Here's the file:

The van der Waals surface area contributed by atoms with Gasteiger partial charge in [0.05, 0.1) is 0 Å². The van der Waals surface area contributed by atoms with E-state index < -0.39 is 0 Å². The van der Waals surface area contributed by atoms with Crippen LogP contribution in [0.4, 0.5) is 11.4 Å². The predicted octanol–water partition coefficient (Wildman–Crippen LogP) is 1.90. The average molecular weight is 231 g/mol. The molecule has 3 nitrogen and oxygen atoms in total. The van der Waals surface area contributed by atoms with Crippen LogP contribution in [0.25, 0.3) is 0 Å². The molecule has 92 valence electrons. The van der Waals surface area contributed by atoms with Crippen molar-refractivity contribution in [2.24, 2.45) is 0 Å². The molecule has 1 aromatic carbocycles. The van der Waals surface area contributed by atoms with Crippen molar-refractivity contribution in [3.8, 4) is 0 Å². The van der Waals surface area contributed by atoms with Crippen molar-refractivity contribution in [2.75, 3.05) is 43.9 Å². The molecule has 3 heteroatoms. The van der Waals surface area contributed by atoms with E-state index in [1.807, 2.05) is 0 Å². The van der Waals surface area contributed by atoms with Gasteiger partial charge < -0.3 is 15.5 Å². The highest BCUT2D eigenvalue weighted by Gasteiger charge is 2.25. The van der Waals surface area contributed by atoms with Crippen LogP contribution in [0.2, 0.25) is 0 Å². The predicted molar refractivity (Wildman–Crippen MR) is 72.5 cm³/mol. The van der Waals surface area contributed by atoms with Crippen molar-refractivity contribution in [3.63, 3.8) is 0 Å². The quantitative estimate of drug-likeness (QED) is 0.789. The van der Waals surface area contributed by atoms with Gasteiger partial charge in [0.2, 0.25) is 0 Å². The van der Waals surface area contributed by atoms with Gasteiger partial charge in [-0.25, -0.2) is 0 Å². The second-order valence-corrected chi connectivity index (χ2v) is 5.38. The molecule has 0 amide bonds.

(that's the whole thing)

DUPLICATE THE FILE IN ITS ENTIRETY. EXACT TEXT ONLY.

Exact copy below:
The van der Waals surface area contributed by atoms with Gasteiger partial charge in [0.05, 0.1) is 0 Å². The van der Waals surface area contributed by atoms with E-state index < -0.39 is 0 Å². The van der Waals surface area contributed by atoms with Crippen LogP contribution in [0.4, 0.5) is 11.4 Å². The predicted octanol–water partition coefficient (Wildman–Crippen LogP) is 1.90. The average molecular weight is 231 g/mol. The molecule has 3 nitrogen and oxygen atoms in total. The van der Waals surface area contributed by atoms with Crippen LogP contribution in [0.25, 0.3) is 0 Å². The molecule has 92 valence electrons. The van der Waals surface area contributed by atoms with Crippen molar-refractivity contribution in [2.24, 2.45) is 0 Å². The molecule has 1 aromatic carbocycles. The van der Waals surface area contributed by atoms with Crippen molar-refractivity contribution in [3.8, 4) is 0 Å². The van der Waals surface area contributed by atoms with Crippen molar-refractivity contribution in [2.75, 3.05) is 43.9 Å². The molecule has 3 heteroatoms. The van der Waals surface area contributed by atoms with E-state index in [1.807, 2.05) is 0 Å². The van der Waals surface area contributed by atoms with Gasteiger partial charge < -0.3 is 15.5 Å². The highest BCUT2D eigenvalue weighted by Gasteiger charge is 2.25. The van der Waals surface area contributed by atoms with Crippen LogP contribution in [0.2, 0.25) is 0 Å². The predicted molar refractivity (Wildman–Crippen MR) is 72.5 cm³/mol. The van der Waals surface area contributed by atoms with Crippen molar-refractivity contribution in [3.63, 3.8) is 0 Å². The quantitative estimate of drug-likeness (QED) is 0.789. The van der Waals surface area contributed by atoms with Gasteiger partial charge in [0.2, 0.25) is 0 Å². The van der Waals surface area contributed by atoms with Gasteiger partial charge in [-0.25, -0.2) is 0 Å². The second-order valence-corrected chi connectivity index (χ2v) is 5.38. The molecule has 0 amide bonds.